Curating Cultures: An Empirical Inquiry

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Calder, Toni Laviece
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<p>The last twenty-five years have witnessed not only a veritable explosion of critical discourses across the entire gamut of academic disciplines, but also the virtual inseparability that characterizes their contemporary entanglement with one another and within the field of art history. Moreover, it is safe to say that each and every one of those fields of inquiry has made its mark on the discourse of non-Western art in some way. But while the post-colonial writer may address the visual arts and their involvement in Western cultural hegemony, or the curator of an exhibition might quote Said, or the catalogue might include an essay by Bhabha, the gulf between theory and praxis remains wide and largely ignored by individuals on both ends of the divide. </p><p> Despite the recently-booming Middle Eastern art market, despite the successes of magazines and journals like Third Text, Nafas, Canvas, and Bedouin, despite the recent openings of modern and contemporary art museums and galleries throughout the Middle Eastern region, despite the brilliant insights and contributions of critical theory, anthropology, cultural studies, and the new museology on the disciplines of art history and criticism, despite the establishment of academic and professional associations like the Middle East Studies Association and the Association for Modern and Contemporary Art of the Arab World, Iran, and Turkey, and most specifically, despite the recent surge of exhibitions of contemporary art from the Middle East and its diasporas both in Western art institutions and internationally, there nevertheless remains a conspicuous lack of self-reflexivity and criticality on the part of art historians, scholars, theorists, critics, and curators in terms of how contemporary Middle Eastern art is framed, mediated, and represented, specifically in and through the art exhibition. </p><p> By looking critically at three recent exhibitions of contemporary Middle Eastern art, namely, Beyond East and West: Seven Transnational Artists, Without Boundary: Seventeen Ways of Looking, and Hanging Fire: Contemporary Art From Pakistan, we will examine some of the nuances and complexities of contemporary Middle Eastern art practice and its dissemination. These exhibitions serve as case studies with which we can articulate some of the strategic curatorial approaches adopted within the exhibitions, unpack the theoretic underpinnings of such curatorial tactics, and elaborate on the ways in which the exhibitions succeeded and failed in their aims and within the larger project of contemporary Middle Eastern art. Exhibitions cannot simply appropriate the buzzwords of theory - the Other, hybridity, and transnational, for example - without taking responsibility for how their particular exhibition participates within the larger discourses they claim to address. If art institutions more rigorously investigate and acknowledge the enormous discursive power of the art exhibition within contemporary socio-political and cultural arenas, then there might be a genuine possibility that the non-Western art exhibition might achieve that which it has claimed to do all along: to educate, and to foster inter-cultural understanding and communication. A dire need for widespread investigation of contemporary non-Western art exhibitions exists; with enough data we might learn something about how we continue to frame art and artists categorized as non-Western, which applies not only to the Middle Eastern artists addressed in this project, but also to artists from other marginalized areas of the world, including Latin America, Africa, Asia, the Caribbean, as well as the indigenous populations of the Americas and Australia, and other communities marginalized by gender, sexuality, religion, and other `othering' categories.</p><p> While post-colonial studies, postmodernist theories, and museum studies may have once belonged to the larger discourses of critical theory, I would argue that in their failures to pursue practical verification of their conclusions, they have lost their critical edge. Critical theoretical discourses must not only describe and evaluate diverse fields of social, cultural, and political practice, but also provide practical proposals to implement their critique in the form of normative social change. In other words, legitimate critical theory must be transformed into praxis. Practical validation of theory is a key part of the process of critical inquiry itself. The confluence of this dual inquiry is the site where the research of this thesis may illuminate new areas for the application of practical social theory as well as possibilities to improve the production and reception of future exhibitions of contemporary art from the Middle East, North Africa, and their diasporas.</p>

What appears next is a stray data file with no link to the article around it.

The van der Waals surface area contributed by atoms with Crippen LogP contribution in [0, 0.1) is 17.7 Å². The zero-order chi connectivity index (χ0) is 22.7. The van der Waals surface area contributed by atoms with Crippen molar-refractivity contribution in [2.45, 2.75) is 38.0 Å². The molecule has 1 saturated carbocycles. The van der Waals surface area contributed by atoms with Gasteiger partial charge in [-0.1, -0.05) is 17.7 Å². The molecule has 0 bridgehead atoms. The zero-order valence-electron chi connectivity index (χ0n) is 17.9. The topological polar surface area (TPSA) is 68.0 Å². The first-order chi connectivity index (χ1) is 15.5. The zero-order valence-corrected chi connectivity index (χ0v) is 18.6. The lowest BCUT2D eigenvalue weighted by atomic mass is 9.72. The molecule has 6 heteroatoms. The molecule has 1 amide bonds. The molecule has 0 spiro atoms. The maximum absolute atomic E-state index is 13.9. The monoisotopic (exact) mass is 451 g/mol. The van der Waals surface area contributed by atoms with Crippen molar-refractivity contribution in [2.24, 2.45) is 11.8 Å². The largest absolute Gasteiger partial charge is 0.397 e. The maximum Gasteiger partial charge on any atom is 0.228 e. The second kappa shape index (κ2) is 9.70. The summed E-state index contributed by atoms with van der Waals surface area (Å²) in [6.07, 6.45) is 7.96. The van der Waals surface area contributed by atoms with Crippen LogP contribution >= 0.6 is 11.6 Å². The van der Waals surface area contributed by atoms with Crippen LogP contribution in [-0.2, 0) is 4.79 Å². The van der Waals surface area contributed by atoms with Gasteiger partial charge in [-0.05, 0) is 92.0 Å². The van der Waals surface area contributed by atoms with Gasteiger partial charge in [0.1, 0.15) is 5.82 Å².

The Graduate School, Stony Brook University: Stony Brook, NY.
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